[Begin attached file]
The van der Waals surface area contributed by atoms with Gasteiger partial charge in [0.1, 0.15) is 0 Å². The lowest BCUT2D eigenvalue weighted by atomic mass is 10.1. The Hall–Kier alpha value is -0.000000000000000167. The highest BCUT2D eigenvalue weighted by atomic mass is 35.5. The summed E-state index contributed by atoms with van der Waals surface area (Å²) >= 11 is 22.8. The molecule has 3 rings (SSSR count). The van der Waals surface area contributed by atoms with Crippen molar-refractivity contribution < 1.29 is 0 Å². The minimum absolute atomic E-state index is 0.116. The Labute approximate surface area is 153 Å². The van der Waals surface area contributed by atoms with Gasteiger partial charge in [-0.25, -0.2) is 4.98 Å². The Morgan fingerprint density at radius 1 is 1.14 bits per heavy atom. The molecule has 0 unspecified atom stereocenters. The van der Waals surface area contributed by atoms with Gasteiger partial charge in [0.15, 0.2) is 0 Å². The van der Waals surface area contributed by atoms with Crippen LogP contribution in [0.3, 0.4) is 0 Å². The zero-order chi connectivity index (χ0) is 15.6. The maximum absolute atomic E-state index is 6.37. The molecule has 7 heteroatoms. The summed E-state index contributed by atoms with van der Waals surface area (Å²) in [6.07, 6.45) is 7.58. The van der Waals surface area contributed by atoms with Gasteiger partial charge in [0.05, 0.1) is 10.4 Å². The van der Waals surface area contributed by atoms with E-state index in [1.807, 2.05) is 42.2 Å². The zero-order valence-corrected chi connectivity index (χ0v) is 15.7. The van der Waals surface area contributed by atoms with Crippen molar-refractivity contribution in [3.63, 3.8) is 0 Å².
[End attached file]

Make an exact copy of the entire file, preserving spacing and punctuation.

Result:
The van der Waals surface area contributed by atoms with Gasteiger partial charge in [0.1, 0.15) is 0 Å². The lowest BCUT2D eigenvalue weighted by atomic mass is 10.1. The Hall–Kier alpha value is -0.000000000000000167. The highest BCUT2D eigenvalue weighted by atomic mass is 35.5. The summed E-state index contributed by atoms with van der Waals surface area (Å²) >= 11 is 22.8. The molecule has 3 rings (SSSR count). The van der Waals surface area contributed by atoms with Crippen molar-refractivity contribution < 1.29 is 0 Å². The minimum absolute atomic E-state index is 0.116. The Labute approximate surface area is 153 Å². The van der Waals surface area contributed by atoms with Gasteiger partial charge in [-0.25, -0.2) is 4.98 Å². The Morgan fingerprint density at radius 1 is 1.14 bits per heavy atom. The molecule has 0 unspecified atom stereocenters. The van der Waals surface area contributed by atoms with Gasteiger partial charge in [0.15, 0.2) is 0 Å². The van der Waals surface area contributed by atoms with Crippen LogP contribution in [0.3, 0.4) is 0 Å². The zero-order chi connectivity index (χ0) is 15.6. The maximum absolute atomic E-state index is 6.37. The molecule has 7 heteroatoms. The summed E-state index contributed by atoms with van der Waals surface area (Å²) in [6.07, 6.45) is 7.58. The van der Waals surface area contributed by atoms with Gasteiger partial charge in [0.05, 0.1) is 10.4 Å². The van der Waals surface area contributed by atoms with E-state index in [1.807, 2.05) is 42.2 Å². The zero-order valence-corrected chi connectivity index (χ0v) is 15.7. The van der Waals surface area contributed by atoms with Crippen molar-refractivity contribution in [3.63, 3.8) is 0 Å².